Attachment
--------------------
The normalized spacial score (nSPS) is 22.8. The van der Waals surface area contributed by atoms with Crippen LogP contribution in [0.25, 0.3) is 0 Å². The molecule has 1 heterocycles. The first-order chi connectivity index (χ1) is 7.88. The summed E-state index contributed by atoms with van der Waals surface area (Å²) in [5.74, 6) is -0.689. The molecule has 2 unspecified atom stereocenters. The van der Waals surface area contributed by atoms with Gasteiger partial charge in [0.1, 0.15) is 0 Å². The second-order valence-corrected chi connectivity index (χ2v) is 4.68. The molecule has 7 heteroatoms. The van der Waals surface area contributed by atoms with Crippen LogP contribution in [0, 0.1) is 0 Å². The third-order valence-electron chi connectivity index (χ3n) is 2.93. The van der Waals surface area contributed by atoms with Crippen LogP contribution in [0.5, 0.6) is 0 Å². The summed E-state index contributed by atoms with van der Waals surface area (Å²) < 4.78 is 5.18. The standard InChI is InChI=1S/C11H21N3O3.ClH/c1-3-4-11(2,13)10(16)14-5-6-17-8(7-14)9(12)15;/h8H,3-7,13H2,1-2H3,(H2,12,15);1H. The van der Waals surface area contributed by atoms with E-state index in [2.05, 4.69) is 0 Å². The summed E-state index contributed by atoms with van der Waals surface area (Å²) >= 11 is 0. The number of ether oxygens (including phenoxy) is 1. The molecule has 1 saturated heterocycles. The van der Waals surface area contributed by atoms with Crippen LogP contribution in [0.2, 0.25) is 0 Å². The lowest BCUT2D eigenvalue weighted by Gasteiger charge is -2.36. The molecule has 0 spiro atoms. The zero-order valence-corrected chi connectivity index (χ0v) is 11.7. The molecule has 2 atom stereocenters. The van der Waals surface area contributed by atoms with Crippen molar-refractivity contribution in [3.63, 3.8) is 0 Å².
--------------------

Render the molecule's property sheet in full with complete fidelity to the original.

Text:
The normalized spacial score (nSPS) is 22.8. The van der Waals surface area contributed by atoms with Crippen LogP contribution in [0.25, 0.3) is 0 Å². The molecule has 1 heterocycles. The first-order chi connectivity index (χ1) is 7.88. The summed E-state index contributed by atoms with van der Waals surface area (Å²) in [5.74, 6) is -0.689. The molecule has 2 unspecified atom stereocenters. The van der Waals surface area contributed by atoms with Gasteiger partial charge in [0.1, 0.15) is 0 Å². The second-order valence-corrected chi connectivity index (χ2v) is 4.68. The molecule has 7 heteroatoms. The van der Waals surface area contributed by atoms with Crippen LogP contribution in [0, 0.1) is 0 Å². The third-order valence-electron chi connectivity index (χ3n) is 2.93. The van der Waals surface area contributed by atoms with Crippen LogP contribution in [0.5, 0.6) is 0 Å². The summed E-state index contributed by atoms with van der Waals surface area (Å²) < 4.78 is 5.18. The standard InChI is InChI=1S/C11H21N3O3.ClH/c1-3-4-11(2,13)10(16)14-5-6-17-8(7-14)9(12)15;/h8H,3-7,13H2,1-2H3,(H2,12,15);1H. The van der Waals surface area contributed by atoms with E-state index in [2.05, 4.69) is 0 Å². The summed E-state index contributed by atoms with van der Waals surface area (Å²) >= 11 is 0. The number of ether oxygens (including phenoxy) is 1. The molecule has 1 saturated heterocycles. The van der Waals surface area contributed by atoms with Crippen LogP contribution in [0.2, 0.25) is 0 Å². The lowest BCUT2D eigenvalue weighted by Gasteiger charge is -2.36. The molecule has 0 spiro atoms. The zero-order valence-corrected chi connectivity index (χ0v) is 11.7. The molecule has 2 atom stereocenters. The van der Waals surface area contributed by atoms with Crippen molar-refractivity contribution in [3.63, 3.8) is 0 Å².